Since natural gas began trading in the futures market in 1990, the price has been as low as $1.02 and as high as $15.65 per MMBtu. The long history of extraordinary price volatility in natural gas has caused speculators and market participants to flock to the market because of the many opportunities created by price variance.
The energy commodity has changed dramatically over recent years. Both the supply and demand sides of the fundamental equation for the natural gas market have expanded significantly. Discoveries of massive reserves of natural gas in the Marcellus and Utica shale regions of the United States together with technological advances in extracting the gas from the crust of the earth and fewer regulations have increased supplies. At the same time, natural gas has replaced coal in many power plants around the U.S. Moreover, technology has allowed for processing gas into a liquid form which allows for transporting the gas via ocean vessels for exportation to areas around the world where the prices are higher than in the United States. Therefore, growth on the supply side allowed for substantial increases in the demand side of the fundamental equation for the natural gas market. Since 1990, the natural gas market has matured, and two metrics in the futures market reflect that maturation.
As the monthly chart highlights, open interest or the total number of open long and short positions in the natural gas futures market has grown to almost 1.6 million contracts which is a result of the increase in both supplies and demand for the energy commodity. At the same time, historical volatility has declined and was at the 16.33% level on the monthly chart in August which is the lowest level in years. As the volume and open interest in a market increases, price variance typically declines.
While the natural gas market is a lot different today that it was back in 1990, the combustible energy commodity always has the potential for explosive or implosive price action. In March 2016, the price dropped to its lowest level since the late 1990s at $1.611 per MMBtu, and in December of the same year, it rose to just under the $4 per MMBtu level. Natural gas still has the potential to double and halve in value over short periods. At the end of August, the price at the $2.85 level was right in the middle of its trading range since March 2016.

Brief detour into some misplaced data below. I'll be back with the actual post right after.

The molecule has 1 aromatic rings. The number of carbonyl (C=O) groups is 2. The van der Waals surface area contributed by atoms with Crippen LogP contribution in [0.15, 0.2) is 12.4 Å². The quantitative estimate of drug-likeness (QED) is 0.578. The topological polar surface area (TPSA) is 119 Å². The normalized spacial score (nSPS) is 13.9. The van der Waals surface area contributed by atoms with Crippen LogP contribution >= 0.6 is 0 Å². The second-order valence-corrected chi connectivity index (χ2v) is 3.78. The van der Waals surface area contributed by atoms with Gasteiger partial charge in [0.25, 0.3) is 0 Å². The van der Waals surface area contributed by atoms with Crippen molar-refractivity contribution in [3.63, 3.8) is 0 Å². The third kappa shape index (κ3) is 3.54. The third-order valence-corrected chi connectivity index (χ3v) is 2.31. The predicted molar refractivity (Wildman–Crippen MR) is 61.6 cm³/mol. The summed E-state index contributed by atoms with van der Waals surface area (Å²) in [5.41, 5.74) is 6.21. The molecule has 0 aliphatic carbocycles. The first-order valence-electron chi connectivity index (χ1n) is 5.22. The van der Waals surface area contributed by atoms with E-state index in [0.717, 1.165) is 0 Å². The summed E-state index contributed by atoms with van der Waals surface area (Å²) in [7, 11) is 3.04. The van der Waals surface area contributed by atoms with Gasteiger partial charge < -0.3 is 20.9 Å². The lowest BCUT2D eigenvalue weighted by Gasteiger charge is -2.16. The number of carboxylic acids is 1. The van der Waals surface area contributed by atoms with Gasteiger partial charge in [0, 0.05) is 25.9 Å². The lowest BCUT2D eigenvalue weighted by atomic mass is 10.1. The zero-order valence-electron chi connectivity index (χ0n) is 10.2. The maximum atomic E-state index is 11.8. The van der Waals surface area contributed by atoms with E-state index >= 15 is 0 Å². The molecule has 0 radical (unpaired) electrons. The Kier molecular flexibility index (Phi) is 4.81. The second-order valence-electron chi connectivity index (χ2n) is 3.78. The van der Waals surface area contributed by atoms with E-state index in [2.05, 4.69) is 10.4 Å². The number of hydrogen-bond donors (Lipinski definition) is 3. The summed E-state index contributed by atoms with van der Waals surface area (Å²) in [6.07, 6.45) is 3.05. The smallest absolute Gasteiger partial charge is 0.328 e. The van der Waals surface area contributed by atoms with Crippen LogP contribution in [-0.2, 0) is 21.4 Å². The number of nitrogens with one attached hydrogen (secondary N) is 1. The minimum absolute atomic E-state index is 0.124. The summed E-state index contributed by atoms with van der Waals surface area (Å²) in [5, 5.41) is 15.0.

We are now at the latter part of the middle of the 2018 injection season, and while production is at a record level, the gas is trickling rather than flowing into storage in preparation for the 2018/2019 peak season of demand that begins in November. We are likely to go into the winter withdrawal season in the coming months with the lowest level of stocks in many years as demand has kept pace with increasing production. With monthly historical volatility at the lowest level in years, we could be on the verge of a very busy winter season if stocks turn out to be insufficient to meet demand or if they drop to low levels because of colder than normal conditions. The last time we witnessed a rally on low stocks was during the winter of 2014 when the price rose to a high of just under the $6.50 per MMBtu level. As of the end of August, inventories according to the Energy Information Administration are over 600 billion cubic feet below where they were in 2013 at this time of the year during the injection season that builds inventories for the coming season of peak demand.
Natural gas is a market that reflects an expanding fundamental equation, but the odds still favor lots of price volatility in this energy commodity with a long history of extreme price variance. Volatility is the mother’s milk of trading opportunity for nimble traders with their fingers on the pulse of the market.